Safety Recommendations One thing to keep in mind is that the Sony practice that resulted in the contamination was apparently widely done a few years back by virtually everyone in the industry. Sony was simply slow to do the required line upgrades which are partially why the problem is hitting them first.   Newer batteries have better protection and, while nothing is certain, replacing your older battery is probably wise regardless of who built your laptop computer.

Lithium Ion batteries, under normal laptop use, have a service life of about 18 months anyway and if you have one that is older, it is probably time to replace it. A newer battery will not only be safer, but it should give you battery life that is a substantial improvement over what you are now seeing.

It is safer to store any high capacity battery discharged rather than charged, if it does short out for any reason, the lack of power makes the short a non-event and it will simply fail when you try to charge it rather than creating a fire.

It is not only safer to run a laptop on AC with the battery removed it will add to the life of that battery significantly. We’ve seen reports indicating that most rechargeable batteries, including Lithium Ion, can almost last indefinitely if they aren’t constantly charged. Treated properly, your new Lithium Ion battery could outlast your laptop if you simply remove it and set it aside while your laptop is plugged in. If you do this with a charged battery put it someplace where it isn’t near flammable materials and you should be relatively safe and your notebook will be vastly better protected.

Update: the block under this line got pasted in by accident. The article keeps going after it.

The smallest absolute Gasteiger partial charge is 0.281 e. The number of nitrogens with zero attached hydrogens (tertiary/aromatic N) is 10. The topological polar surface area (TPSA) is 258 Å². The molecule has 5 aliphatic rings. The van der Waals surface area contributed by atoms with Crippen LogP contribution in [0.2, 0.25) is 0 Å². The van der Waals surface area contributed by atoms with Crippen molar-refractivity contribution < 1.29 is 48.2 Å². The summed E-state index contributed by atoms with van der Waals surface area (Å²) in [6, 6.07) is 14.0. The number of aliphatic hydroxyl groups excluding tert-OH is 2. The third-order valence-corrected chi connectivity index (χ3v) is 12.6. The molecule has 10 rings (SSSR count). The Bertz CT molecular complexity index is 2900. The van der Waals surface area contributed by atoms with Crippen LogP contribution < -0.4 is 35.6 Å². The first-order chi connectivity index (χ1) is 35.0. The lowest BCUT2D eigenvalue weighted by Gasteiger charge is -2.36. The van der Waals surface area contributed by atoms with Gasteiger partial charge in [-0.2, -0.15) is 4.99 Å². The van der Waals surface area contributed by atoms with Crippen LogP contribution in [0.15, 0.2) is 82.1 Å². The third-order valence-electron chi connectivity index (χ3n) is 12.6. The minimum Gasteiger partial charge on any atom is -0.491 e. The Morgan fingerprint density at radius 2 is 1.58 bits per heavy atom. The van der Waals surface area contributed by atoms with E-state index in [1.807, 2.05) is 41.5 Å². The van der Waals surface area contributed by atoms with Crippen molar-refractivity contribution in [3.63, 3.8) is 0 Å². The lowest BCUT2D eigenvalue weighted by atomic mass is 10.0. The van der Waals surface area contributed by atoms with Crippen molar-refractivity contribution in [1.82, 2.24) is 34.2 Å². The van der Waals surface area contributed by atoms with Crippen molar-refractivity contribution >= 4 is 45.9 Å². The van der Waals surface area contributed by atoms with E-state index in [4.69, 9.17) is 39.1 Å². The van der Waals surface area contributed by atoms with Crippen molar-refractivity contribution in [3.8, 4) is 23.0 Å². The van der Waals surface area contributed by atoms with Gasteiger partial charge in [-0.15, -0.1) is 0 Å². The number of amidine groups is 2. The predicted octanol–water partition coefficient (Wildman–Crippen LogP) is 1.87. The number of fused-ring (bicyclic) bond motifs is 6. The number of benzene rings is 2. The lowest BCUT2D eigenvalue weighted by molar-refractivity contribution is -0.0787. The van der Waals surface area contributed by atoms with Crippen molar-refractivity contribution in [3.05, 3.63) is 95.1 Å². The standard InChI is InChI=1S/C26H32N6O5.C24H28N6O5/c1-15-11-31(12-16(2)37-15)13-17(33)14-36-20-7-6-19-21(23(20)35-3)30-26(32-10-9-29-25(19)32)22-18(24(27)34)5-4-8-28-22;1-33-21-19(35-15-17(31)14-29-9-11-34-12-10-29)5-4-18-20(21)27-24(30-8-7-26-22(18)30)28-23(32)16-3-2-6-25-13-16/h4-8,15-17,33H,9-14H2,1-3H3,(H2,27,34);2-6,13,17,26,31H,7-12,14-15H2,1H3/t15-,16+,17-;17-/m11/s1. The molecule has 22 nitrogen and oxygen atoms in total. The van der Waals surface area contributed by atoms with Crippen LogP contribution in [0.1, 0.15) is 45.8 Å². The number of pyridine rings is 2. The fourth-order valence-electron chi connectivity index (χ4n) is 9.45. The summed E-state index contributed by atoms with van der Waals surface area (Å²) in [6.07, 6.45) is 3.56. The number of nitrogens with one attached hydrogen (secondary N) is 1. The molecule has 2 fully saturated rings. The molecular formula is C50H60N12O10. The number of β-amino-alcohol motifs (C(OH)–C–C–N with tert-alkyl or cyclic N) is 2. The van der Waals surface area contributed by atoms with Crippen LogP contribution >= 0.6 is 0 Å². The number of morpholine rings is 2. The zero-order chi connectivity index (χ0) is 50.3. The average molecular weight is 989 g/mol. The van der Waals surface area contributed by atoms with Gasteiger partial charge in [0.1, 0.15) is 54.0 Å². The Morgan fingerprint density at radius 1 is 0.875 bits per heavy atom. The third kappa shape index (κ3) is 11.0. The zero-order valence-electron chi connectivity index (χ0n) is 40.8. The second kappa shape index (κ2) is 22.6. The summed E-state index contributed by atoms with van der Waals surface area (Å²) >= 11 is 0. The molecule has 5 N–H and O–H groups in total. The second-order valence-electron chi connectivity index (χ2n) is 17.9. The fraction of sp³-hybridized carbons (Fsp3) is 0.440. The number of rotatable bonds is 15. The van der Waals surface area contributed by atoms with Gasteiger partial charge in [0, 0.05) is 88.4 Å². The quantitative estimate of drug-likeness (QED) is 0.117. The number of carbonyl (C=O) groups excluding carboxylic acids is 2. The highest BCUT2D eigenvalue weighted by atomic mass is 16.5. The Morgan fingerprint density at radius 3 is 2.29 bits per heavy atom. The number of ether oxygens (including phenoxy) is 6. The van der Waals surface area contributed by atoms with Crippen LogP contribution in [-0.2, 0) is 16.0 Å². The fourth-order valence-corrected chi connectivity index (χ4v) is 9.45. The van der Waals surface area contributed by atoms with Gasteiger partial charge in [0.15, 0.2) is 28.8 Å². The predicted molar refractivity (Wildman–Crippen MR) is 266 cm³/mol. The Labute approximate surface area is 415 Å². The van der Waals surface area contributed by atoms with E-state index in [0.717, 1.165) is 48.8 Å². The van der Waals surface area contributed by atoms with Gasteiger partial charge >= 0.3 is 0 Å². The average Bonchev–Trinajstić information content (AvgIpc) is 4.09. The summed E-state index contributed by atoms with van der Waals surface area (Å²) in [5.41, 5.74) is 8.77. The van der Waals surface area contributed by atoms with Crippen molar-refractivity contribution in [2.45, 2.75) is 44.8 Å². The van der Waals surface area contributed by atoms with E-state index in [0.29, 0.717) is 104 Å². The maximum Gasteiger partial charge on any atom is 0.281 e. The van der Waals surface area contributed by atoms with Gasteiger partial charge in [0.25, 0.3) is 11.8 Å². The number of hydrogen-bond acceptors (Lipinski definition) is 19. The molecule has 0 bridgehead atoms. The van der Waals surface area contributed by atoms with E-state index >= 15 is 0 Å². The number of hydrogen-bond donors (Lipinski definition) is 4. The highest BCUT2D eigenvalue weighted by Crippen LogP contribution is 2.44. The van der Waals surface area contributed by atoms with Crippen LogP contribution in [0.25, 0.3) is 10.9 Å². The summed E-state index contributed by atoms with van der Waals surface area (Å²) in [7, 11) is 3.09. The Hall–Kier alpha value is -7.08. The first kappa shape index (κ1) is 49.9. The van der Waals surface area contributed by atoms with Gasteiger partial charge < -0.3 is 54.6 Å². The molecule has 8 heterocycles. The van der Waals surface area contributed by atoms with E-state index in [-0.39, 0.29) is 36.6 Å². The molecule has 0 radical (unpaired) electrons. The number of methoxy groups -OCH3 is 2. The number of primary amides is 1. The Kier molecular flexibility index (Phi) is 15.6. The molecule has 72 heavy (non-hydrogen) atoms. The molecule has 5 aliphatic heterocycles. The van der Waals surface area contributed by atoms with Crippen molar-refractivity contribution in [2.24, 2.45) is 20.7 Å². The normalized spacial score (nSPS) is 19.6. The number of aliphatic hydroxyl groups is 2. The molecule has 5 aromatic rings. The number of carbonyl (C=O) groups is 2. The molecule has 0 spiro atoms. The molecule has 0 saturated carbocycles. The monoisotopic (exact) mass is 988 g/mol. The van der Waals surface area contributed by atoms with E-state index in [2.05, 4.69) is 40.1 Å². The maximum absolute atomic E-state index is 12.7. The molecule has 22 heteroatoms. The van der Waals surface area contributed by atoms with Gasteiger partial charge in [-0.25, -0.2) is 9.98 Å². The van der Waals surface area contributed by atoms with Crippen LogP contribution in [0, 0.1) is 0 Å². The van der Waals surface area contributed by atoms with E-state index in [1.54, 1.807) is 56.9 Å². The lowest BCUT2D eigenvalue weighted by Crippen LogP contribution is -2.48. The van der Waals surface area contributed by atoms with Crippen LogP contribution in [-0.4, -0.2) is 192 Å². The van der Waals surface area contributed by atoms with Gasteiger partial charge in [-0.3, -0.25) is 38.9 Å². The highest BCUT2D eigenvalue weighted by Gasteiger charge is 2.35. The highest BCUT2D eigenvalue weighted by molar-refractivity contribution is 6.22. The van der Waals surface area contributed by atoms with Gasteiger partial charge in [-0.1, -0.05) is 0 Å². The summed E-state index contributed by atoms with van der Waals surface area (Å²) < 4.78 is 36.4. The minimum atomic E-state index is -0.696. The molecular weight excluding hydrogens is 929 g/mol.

The Silver Lining to Apple and Dell’s Recall

The Product Safety Commission continues to investigate this problem and should they “discover” another vendor is covering up a potential hazard they will probably order a recall. The repercussions for that vendor and Sony will be very bad but not nearly as bad as if one of those laptops catches fire and causes loss of life; there is a very real possibility that such an outcome could end a company. At the very least Dell and Apple have limited their exposure and they now have an opportunity to touch a large number of their customers, and if these customers have a good experience, they will likely buy from both companies again.

Recall that in the 90’s Dell product reliability was relatively low but their customer service was outstanding which led to them having vastly higher customer satisfaction numbers and sales than did Sony who had better product but horrid customer service. Dell just dramatically improved their customer service processes and if they work to expectations this could work to their benefit long term.

Apple has generally had a better customer service experience then most other vendors and this will be a chance for them to remind their customers of this. If those customers go into an Apple store they are likely to leave with an additional purchase giving Apple an even stronger benefit from doing the right thing.    However this all turns out, be prudent and be safe, you should be afraid of your batteries but you should, much like you do with other hazardous materials, treat them appropriately and if yours is under recall make sure to replace it as quickly as possible.

The views expressed here are solely those of the author and do not reflect the beliefs of Digital Trends.